Tuesday, February 18, 2020

Emperor Xi Gonna Force "Containment" By Any Means Necessary

nakedcapitalism |  We’ll focus on China, since the immediate economic concern is how the progress of the disease and efforts to manage it hurt their citizens and companies, which affects the West directly (supply chain disruption, loss of critical supplies, damage to companies that do a lot of business in and with China) and indirectly (the hit to global demand).

So forgive me a US aside before returning to the China front. Even though the plural of anecdote is not data, I see signs of concern even in the currently low-risk US (my scenario for how things might get troublesome here is that coronavirus winters in the global South, particularly Africa and Australia, and is primed to become US health risk during the 2020-2021 flu season). For instance, a friend in Dallas supplied me with several products, including a hand sanitizer used in operating theaters that supposedly kills nasties for five hours. Interestingly, she didn’t view coronavirus as a current risk but felt it was important to establish protective habits and routines well in advance of a potential threat. This suggests that not only will Americans stay well away from China for some time, but some may already be considering foregoing travel not just to Asia, but potentially even non-essential US trips.

Back to the main event. The fact that gas prices at the pump in low-fuel tax states are increasingly at or below $2.00 a gallon ought to be a wake-up call that serious deflationary forces are at work, even if cheaper fillups provide a short-term boost to consumers.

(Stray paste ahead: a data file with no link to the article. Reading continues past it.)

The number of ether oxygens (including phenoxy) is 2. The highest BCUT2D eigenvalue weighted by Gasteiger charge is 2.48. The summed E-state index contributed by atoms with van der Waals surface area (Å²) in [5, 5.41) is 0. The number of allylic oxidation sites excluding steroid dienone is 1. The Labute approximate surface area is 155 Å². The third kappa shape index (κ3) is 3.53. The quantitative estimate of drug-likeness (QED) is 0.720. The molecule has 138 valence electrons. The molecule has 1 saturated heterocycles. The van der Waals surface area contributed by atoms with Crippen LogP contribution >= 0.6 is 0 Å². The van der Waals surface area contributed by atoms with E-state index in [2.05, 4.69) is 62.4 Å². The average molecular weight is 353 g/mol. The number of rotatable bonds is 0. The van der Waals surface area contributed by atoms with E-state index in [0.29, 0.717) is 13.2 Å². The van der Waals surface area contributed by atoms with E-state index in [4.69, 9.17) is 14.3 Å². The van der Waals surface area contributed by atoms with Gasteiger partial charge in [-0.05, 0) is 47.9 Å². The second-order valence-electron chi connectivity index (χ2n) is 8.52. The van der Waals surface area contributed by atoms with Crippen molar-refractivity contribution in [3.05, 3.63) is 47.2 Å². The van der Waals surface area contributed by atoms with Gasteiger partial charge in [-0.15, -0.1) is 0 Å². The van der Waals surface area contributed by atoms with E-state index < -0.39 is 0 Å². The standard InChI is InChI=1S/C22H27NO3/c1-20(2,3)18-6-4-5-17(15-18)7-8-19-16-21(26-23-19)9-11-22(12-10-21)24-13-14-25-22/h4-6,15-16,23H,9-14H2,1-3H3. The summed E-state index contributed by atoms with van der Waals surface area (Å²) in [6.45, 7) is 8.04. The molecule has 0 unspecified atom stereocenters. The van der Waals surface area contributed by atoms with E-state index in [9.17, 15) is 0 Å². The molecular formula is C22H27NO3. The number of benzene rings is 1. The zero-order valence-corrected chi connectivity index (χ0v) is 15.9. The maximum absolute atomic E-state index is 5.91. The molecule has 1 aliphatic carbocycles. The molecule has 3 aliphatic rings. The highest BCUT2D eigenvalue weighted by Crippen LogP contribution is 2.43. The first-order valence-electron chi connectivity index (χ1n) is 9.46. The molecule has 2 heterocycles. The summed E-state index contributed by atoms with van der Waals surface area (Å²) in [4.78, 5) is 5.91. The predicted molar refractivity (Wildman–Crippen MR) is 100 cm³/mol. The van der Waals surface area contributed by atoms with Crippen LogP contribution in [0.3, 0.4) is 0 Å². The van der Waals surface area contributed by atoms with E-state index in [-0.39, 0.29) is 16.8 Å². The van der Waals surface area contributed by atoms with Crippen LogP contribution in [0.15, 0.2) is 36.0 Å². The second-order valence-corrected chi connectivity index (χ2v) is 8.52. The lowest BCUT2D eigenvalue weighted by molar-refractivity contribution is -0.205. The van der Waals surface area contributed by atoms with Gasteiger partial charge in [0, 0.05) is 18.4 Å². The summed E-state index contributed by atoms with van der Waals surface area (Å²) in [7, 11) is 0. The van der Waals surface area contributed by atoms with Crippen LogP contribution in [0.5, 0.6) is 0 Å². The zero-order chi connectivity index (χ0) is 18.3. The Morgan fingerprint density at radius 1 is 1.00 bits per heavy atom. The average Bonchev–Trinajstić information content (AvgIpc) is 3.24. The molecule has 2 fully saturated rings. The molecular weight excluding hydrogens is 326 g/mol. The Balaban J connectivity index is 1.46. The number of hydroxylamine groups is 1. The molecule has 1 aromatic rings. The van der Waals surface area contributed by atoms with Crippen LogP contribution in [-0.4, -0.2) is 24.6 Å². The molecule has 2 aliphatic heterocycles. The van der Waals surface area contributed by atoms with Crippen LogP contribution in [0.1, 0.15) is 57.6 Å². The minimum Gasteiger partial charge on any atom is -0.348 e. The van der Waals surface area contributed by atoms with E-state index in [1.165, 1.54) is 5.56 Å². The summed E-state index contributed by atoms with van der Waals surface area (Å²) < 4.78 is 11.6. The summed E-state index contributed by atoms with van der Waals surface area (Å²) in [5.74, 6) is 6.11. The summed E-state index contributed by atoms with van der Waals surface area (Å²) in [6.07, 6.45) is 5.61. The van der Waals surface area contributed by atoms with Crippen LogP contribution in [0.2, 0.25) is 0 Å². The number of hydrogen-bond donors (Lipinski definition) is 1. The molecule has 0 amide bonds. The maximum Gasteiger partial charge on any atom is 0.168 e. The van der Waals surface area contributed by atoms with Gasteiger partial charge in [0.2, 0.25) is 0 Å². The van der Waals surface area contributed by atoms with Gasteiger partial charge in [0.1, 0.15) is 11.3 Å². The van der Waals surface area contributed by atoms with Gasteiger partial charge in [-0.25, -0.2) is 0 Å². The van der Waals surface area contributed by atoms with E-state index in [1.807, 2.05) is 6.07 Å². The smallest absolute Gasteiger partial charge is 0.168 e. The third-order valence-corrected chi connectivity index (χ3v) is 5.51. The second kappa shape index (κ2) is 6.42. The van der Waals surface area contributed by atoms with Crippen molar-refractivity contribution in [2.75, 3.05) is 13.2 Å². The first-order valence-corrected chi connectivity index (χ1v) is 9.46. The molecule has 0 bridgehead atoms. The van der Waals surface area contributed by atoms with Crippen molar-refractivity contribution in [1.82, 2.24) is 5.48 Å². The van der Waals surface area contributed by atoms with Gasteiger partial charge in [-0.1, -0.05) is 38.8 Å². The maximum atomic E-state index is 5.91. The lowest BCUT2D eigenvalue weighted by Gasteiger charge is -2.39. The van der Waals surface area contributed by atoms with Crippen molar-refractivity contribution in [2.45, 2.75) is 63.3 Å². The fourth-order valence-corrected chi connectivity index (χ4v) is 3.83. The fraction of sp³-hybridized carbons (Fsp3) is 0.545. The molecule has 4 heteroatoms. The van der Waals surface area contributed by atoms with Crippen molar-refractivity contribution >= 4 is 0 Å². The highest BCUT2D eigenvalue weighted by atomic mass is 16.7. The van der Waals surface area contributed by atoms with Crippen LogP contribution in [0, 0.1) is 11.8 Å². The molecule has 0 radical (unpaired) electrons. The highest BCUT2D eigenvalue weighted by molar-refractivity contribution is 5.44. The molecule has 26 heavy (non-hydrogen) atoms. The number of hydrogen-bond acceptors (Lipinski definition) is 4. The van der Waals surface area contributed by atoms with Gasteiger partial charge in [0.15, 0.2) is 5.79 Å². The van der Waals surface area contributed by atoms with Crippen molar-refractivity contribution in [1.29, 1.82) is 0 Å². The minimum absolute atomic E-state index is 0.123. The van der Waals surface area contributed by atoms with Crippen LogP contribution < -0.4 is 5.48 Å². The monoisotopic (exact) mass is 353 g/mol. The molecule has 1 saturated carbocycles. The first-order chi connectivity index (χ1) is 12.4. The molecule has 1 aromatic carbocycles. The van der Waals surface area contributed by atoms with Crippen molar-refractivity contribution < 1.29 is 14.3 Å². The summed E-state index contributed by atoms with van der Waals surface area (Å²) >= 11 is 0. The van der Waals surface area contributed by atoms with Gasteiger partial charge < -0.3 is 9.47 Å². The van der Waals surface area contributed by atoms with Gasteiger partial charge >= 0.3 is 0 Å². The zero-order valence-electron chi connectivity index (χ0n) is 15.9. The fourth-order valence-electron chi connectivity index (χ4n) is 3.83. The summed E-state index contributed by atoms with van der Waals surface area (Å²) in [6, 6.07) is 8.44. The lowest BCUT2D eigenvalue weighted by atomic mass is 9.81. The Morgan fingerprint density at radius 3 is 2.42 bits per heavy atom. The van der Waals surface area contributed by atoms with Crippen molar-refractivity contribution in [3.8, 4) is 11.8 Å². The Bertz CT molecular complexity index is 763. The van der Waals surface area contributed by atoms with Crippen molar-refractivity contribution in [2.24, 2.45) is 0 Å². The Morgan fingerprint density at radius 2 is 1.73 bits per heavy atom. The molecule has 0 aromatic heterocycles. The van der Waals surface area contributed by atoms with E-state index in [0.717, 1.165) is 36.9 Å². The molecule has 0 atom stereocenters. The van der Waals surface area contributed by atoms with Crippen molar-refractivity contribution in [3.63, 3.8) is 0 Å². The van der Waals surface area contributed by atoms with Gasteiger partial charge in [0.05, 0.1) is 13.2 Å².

The apparent reason for continued peppy stock markets is that too many investors are mistakenly comparing the coronavirus to China’s 2002-2003 SARS outbreak. There are plenty of reasons why this is wrong-headed. SARS was easier to contain because China was much poorer then, so Chinese traveled less. Its high fatality rate (nearly 10%) also likely resulted in citizens taking social distancing measures of their own, in addition to official ones. Experts in China also claim the government was faster to address the contagion then. One result was the successful identification of “supertransmitters,” which was a considerable aid in containment. 

Economically, China was vastly smaller in global GDP terms. It had just been admitted to the WTO and thus was only beginning to become integrated into global supply chains. And the timing of SARS worked out to be better too. Its major outbreak took place later in the year, as opposed to during a peak travel time. 

And the coronavirus has already surpassed SARS in number of deaths and number of confirmed cases.

China has been fragile for some time. It has managed to avoid a downturn but to a significant degree, that has occurred by virtue of increasing risk, particularly private sector leverage. That might not be such a cause for concern if the additional borrowing were going into productive activities. But China bears have been pointing out for years how borrowing is producing less and less incremental GDP growth, as evidenced by often shoddily built ghost cities. China has been trying to curtail bank lending, but the government has engaged in stop and go tightening, relenting and loosening liquidity when growth flags.

China has already taken damage from the swine flu, with more costly pork hitting consumer budgets, and from the Trump trade wars, where many small and mid-sized Chinese companies reporting considerable delays in getting paid, forcing them to belt-tighten to conserve cash.